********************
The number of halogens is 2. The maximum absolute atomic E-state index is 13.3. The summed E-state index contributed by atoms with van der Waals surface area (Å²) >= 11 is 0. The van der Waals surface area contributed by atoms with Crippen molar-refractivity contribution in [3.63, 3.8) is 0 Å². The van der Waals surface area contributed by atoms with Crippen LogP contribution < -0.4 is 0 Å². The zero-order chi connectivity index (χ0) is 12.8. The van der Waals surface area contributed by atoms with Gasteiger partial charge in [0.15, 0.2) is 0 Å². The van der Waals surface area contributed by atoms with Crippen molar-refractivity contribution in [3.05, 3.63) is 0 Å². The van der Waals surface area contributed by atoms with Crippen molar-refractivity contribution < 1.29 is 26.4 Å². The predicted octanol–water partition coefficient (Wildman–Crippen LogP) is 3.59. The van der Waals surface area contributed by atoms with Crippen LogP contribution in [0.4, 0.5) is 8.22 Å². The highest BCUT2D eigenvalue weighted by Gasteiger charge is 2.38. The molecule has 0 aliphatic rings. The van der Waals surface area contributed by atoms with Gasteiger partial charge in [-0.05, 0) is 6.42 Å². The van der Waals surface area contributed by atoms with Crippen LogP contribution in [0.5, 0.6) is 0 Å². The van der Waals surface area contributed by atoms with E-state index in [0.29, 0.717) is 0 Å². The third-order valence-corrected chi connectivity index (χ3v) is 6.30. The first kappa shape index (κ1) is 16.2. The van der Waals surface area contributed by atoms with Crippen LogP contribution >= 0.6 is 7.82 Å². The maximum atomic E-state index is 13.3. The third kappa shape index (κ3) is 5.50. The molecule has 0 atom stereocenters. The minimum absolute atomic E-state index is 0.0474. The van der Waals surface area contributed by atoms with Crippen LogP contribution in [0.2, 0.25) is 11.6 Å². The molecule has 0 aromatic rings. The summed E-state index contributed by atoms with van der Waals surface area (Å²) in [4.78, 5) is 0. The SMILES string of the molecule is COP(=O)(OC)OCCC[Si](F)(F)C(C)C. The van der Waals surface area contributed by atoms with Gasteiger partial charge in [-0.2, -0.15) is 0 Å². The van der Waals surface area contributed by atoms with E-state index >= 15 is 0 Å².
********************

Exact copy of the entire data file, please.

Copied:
The number of halogens is 2. The maximum absolute atomic E-state index is 13.3. The summed E-state index contributed by atoms with van der Waals surface area (Å²) >= 11 is 0. The van der Waals surface area contributed by atoms with Crippen molar-refractivity contribution in [3.63, 3.8) is 0 Å². The van der Waals surface area contributed by atoms with Crippen LogP contribution < -0.4 is 0 Å². The zero-order chi connectivity index (χ0) is 12.8. The van der Waals surface area contributed by atoms with Gasteiger partial charge in [0.15, 0.2) is 0 Å². The van der Waals surface area contributed by atoms with Crippen molar-refractivity contribution in [3.05, 3.63) is 0 Å². The van der Waals surface area contributed by atoms with Crippen molar-refractivity contribution < 1.29 is 26.4 Å². The predicted octanol–water partition coefficient (Wildman–Crippen LogP) is 3.59. The van der Waals surface area contributed by atoms with Crippen LogP contribution in [0.4, 0.5) is 8.22 Å². The highest BCUT2D eigenvalue weighted by Gasteiger charge is 2.38. The molecule has 0 aliphatic rings. The van der Waals surface area contributed by atoms with Gasteiger partial charge in [-0.05, 0) is 6.42 Å². The van der Waals surface area contributed by atoms with Crippen LogP contribution in [0.5, 0.6) is 0 Å². The van der Waals surface area contributed by atoms with E-state index in [0.29, 0.717) is 0 Å². The third-order valence-corrected chi connectivity index (χ3v) is 6.30. The first kappa shape index (κ1) is 16.2. The van der Waals surface area contributed by atoms with Crippen LogP contribution >= 0.6 is 7.82 Å². The maximum atomic E-state index is 13.3. The third kappa shape index (κ3) is 5.50. The molecule has 0 atom stereocenters. The minimum absolute atomic E-state index is 0.0474. The van der Waals surface area contributed by atoms with Crippen LogP contribution in [0.2, 0.25) is 11.6 Å². The molecule has 0 aromatic rings. The summed E-state index contributed by atoms with van der Waals surface area (Å²) in [4.78, 5) is 0. The SMILES string of the molecule is COP(=O)(OC)OCCC[Si](F)(F)C(C)C. The van der Waals surface area contributed by atoms with Gasteiger partial charge in [-0.2, -0.15) is 0 Å². The van der Waals surface area contributed by atoms with E-state index >= 15 is 0 Å².